A pause, please, in all the jokes about Cougars football. Applause, please.
Kings for the night in college football, unbeaten Washington State (5-0) toppled fifth-ranked USC (4-1) 30-27 Friday night in front of a delirious, sold-out (33,773) Martin Stadium crowd. The triumph likely ushered in a three-day bender the likes of which has not been seen since the final weekend of the 19-year-old minimum drinking age next door in Idaho.
The 16th-ranked Cougars hadn’t beaten the Trojans in Pullman since 2002, when a dark-haired kid named Pete Carroll was in his second year coaching at USC. WSU had lost 15 in a row at home to top-25 opponents, the longest such drought among Power Five conference schools. And they were were 3½-point underdogs to the tradition-rich program from Los Angeles.
But a resolute defense led by Hercules Mata’afa pestered one-time Heisman Trophy candidate QB Sam Darnold into haste and errors, while QB Luke Falk survived five sacks and five dropped passes to throw for 340 yards to lead the Cougars to 10 points on their final two possessions.
As fans poured onto the field, coach Mike Leach, who had his often-controversial tenure validated in his sixth season in the Palouse, was the only stoic in the house as he stared into ESPN’s national camera after one of the greatest wins in Washington State history.
“I’m not surprised or stunned,” he said. “I’m extremely pleased for these guys.”
The surprised/stunned folks were the Trojans, who cringed watching Darnold deliver the poorest production of his 15-game career, with just 164 yards on 15 of 29 passing. The final indignity came on the Trojans’ final offensive play.
On second down with 1:20 play and needing about 50 yards for a shot at a game-tying field goal, Darnold was strip-sacked by blitzing safety Jahad Woods. WSU recovered and ran out the clock to spare generations of Cougars fans the heartbreak of a late giveaway.
It must be noted that the Trojans lost to injury during the game two starting offensive linemen, RT Chuma Edoga and RG Viane Talamaivao. Already missing from an earlier injury was starting LT Toa Lobendahn.
But there was precious little eye moisture in the Palouse for Trojans’ shorthandness, especially with 40 players on the WSU roster from California, many of them Trojan wannabes in high school.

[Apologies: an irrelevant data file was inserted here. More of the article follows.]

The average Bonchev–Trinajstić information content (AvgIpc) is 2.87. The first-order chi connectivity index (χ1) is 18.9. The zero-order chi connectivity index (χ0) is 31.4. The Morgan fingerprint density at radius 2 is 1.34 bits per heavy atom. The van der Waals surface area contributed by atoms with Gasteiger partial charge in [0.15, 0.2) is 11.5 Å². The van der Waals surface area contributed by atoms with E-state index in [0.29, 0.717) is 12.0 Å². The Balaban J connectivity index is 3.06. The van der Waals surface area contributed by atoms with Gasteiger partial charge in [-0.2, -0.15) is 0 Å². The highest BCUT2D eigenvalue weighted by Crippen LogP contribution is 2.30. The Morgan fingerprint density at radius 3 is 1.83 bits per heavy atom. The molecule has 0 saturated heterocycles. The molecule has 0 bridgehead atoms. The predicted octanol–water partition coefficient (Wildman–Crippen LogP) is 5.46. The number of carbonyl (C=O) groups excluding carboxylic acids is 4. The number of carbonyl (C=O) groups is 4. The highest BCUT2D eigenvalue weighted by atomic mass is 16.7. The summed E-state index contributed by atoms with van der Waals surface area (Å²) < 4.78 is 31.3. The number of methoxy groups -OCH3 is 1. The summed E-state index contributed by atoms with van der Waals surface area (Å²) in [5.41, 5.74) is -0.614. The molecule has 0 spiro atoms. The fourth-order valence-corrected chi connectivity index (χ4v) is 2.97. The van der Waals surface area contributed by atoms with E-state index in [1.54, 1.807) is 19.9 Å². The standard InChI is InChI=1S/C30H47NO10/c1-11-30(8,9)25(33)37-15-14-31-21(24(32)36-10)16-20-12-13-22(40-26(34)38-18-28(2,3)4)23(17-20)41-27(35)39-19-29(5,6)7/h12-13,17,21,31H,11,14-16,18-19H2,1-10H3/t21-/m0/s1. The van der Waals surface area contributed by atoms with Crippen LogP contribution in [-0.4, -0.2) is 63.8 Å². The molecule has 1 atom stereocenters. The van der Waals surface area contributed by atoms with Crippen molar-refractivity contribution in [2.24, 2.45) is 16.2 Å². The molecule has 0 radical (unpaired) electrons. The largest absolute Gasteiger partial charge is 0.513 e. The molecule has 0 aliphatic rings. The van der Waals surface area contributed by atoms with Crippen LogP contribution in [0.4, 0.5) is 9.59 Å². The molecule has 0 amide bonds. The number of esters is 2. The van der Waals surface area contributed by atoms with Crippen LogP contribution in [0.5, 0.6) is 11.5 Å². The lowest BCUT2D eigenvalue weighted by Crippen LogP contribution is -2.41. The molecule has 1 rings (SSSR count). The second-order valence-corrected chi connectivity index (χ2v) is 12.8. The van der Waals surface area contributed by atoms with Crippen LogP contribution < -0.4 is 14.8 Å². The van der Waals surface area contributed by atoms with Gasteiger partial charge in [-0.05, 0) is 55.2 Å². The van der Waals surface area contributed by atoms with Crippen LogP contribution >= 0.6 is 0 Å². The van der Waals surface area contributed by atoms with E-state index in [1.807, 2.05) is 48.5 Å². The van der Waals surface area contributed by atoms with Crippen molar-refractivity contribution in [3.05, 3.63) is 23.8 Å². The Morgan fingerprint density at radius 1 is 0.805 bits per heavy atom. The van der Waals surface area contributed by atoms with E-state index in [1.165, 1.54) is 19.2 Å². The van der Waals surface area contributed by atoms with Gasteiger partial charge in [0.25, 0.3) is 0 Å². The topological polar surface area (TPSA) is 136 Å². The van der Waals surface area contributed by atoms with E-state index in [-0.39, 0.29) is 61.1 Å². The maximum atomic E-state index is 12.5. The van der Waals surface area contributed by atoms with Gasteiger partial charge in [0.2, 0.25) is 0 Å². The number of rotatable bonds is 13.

Jamal Morrow was one of them. He led the Cougars with 91 yards on six carries, plus another 47 yards on five receptions. That included the back-breaker play of the game, a third-down shovel pass from Falk with 10:14 left that Morrow turned into a 23-yard touchdown and a 27-20 lead.
Darnold had his best moments on the ensuing possession, completing five of six passes, including a remarkable throw on fourth-and-13 for a first down. He ran in an option keeper from two yards to tie the game at 27 with 5:13 left.
Falk took over from there. Despite a battering from USC’s premier pass rushers, Falk coaxed 60 yards in eight plays to set up Erik Powell’s decisive 32-yard field goal with 1:40 left.
WSU ran 81 plays to 58 for USC, and out-gained the Trojans 462-327. USC converted only two of 11 third downs. The Cougars mixed the Air Raid short pass game with a well-timed ground game to bewilder the Trojans regularly, making a substantial claim that they were legitimately the better team.
Up until now, the Cougars season benefited from four home games, all against decidedly weaker outfits. Friday’s game made for the first time in WSU football history a season began with five consecutive home games.
But history was made far more substantially on the scoreboard against the team with the conference’s richest football tradition.
Falk’s two TD passes gave him 105 for his career, tying with Oregon’s Marcus Mariota for second-most in Pac-12 history behind USC’s Matt Barkley . . . his 34 completions gave him 1,211, breaking the Pac-12 career record by Oregon State’s Sean Mannion . . .His 12,611 passing yards are third in conference history . . . Career win No. 23 leaves him one short of Jason Gesser’s school record . . . WSU is 5-0 for the first time since starting the 2001 season 7-0 . . . WSU beat a top-five-ranked team for the first time since beating No. 5 Texas in the 2003 Holiday Bowl. In the regular season, it was the first win over a top-five team since beating No. 5 Washington in 1992 in the famous Snow Bowl game behind QB Drew Bledsoe.